The device Dr. Sauer was referring to is the CardioMEMS™ HF System – an implantable wireless sensor no bigger than a dime that monitors pulmonary artery pressure and heart rate in heart failure patients. The device instantly transmits reports to the patient's care team, allowing them to adjust medications as needed and monitor heart function remotely.
"It's like a pressure gauge," Dr. Sauer explains. "You can essentially forecast when someone's about to have symptoms of heart failure by watching the trends. Generally, if you're checking it twice a week, you can prevent hospitalizations of heart failure."
The CardioMEMS heart failure device was approved by the Food and Drug Administration in May 2014, and The University of Kansas Health System was among the first in the region to adopt the new technology. Now, the health system has the longest track record of using CardioMEMS in the Kansas City metro area. A dedicated team that includes nurse practitioners, physician assistants and heart failure nurses monitors the readings on a regular basis.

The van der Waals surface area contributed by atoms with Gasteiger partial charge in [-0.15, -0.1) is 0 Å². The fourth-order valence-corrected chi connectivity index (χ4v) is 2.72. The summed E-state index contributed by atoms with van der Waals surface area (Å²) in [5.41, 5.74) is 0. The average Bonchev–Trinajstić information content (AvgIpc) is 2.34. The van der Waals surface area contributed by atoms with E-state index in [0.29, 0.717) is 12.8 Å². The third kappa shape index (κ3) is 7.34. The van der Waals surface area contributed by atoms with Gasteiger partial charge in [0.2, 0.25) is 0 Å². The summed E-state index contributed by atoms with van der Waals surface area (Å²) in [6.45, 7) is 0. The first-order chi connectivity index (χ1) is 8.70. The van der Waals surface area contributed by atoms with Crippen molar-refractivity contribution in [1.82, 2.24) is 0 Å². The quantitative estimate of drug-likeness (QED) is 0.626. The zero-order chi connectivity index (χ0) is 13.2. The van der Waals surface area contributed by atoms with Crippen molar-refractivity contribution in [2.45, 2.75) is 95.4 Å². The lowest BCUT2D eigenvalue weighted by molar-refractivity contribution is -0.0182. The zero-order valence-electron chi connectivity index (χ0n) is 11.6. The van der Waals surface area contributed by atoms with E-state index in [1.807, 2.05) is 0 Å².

"We started using the device almost immediately after it was approved," Dr. Sauer says. "We've now done 15 or more of these cases, and we've been able to see the technology is very safe."
Charlie received the CardioMEMS device in January 2016. The procedure was minimally invasive and allowed him to go home the same day. Since the device was implanted, Charlie has not been hospitalized.
"This really is a game changer for him," Dr. Sauer says. "He was in the hospital 3-4 times a year for the last 2 years. It's been 6 months since the device was implanted, and that's the longest he's been able to stay out of the hospital."